By Paul R. Pace, News staff
As health care in America explores new territory with the implementation of the Affordable Care Act, social workers need to stake a claim to their roles as part of the health care team.
That sentiment was consistent among social work leaders from various health care settings who recently participated in a meeting called “Strategies for Strengthening Health Care Social Work.” The discussion was held in February at NASW’s national office.
Terry Altilio, social work coordinator at Beth Israel Medical Center’s Department of Pain Medicine and Palliative Care in New York City, was among the speakers. She said now is the time to promote the value of social work in health care.
“We have to assert our skill sets and show our integrity … ,” she said. “We need to be leaders, not followers.”
Altilio added that social workers have a “bird’s eye view” of a client.
“No one else has that training,” she said. “We listen differently than any other profession.”
Time is of the essence to promote the value of social work among colleagues, noted Krista Nelson, an oncology social worker from Providence Portland Medical Center in Portland, Ore.
She said in an age where social work services are being integrated into health care, social workers should highlight the economic benefits of client psychosocial care to administrators and peers.
“We need to think about what opportunities we have,” she said.
Taking the concept further, James Zabora, director of Life with Cancer at the Inova Health System in Fairfax, Va., said there is need to demonstrate the effectiveness of social workers in patient outcome reports.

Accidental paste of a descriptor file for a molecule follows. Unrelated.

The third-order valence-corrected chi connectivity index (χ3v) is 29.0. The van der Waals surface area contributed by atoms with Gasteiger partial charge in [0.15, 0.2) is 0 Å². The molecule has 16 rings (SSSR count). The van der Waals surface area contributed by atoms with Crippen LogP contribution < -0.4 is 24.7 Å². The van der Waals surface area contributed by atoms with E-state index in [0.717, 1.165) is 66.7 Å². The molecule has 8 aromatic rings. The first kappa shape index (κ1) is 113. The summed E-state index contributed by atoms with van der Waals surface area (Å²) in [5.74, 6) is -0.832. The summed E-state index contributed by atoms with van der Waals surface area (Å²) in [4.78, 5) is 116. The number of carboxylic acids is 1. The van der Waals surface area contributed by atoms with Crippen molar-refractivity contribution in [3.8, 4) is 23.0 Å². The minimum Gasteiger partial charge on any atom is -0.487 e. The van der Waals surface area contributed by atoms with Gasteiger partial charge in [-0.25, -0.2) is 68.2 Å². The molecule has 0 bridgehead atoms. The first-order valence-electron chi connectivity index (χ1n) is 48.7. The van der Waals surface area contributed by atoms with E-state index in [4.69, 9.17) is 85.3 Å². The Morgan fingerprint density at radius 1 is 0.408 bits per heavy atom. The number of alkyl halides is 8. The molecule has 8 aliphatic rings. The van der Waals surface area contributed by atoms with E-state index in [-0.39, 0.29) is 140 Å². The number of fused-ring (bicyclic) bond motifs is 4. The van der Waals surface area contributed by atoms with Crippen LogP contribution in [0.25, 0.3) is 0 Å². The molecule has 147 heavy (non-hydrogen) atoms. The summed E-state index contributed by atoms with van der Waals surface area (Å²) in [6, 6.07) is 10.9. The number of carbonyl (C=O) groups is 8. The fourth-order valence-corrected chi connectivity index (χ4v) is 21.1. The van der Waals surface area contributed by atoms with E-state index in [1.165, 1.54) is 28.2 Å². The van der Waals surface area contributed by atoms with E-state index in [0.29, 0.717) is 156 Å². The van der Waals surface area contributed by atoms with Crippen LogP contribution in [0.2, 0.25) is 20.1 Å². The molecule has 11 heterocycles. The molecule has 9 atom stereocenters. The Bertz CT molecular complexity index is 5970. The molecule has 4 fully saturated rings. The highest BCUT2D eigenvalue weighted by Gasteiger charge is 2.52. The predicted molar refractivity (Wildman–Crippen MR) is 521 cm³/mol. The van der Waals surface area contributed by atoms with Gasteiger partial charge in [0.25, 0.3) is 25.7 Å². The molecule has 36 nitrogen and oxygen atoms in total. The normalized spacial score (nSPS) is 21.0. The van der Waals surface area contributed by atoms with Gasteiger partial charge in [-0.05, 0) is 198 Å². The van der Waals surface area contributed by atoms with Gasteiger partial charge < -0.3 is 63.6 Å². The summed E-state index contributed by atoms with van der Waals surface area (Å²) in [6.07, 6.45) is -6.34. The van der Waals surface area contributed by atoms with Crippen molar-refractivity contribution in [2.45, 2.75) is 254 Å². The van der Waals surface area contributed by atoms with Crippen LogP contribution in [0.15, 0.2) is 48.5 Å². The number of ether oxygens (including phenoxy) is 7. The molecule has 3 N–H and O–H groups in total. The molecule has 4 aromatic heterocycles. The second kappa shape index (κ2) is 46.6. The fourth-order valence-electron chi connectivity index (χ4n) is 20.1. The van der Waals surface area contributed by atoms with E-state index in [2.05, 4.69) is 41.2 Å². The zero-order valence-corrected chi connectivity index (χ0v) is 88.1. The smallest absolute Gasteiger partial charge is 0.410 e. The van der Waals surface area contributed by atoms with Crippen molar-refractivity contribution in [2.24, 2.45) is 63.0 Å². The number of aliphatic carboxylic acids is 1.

“We need to be in the prevention arena,” he told attendees.
Zabora said it is known that distressed patients are more likely to be hospitalized.
“Mental health and health benefits need to come together,” he said, adding that both must be treated simultaneously to deliver maximum benefit for clients.
Health care prevention efforts are skills associated with social workers, said Betty Ruth, a clinical social work professor and director of the Dual Degree Program in Social Work and Public Health at Boston University.
Many of the services the profession provides are prevention-oriented, she told attendees.
“Social workers are doing prevention but we don’t call it that,” she said. “Because we don’t call it that, we don’t get any money for it.”
She noted that prevention of health disparities is vital to reducing health care costs.
“We need to back up and examine the money we spend on treatment,” Ruth said.
From the April 2013 NASW News. NASW members click here for the full story.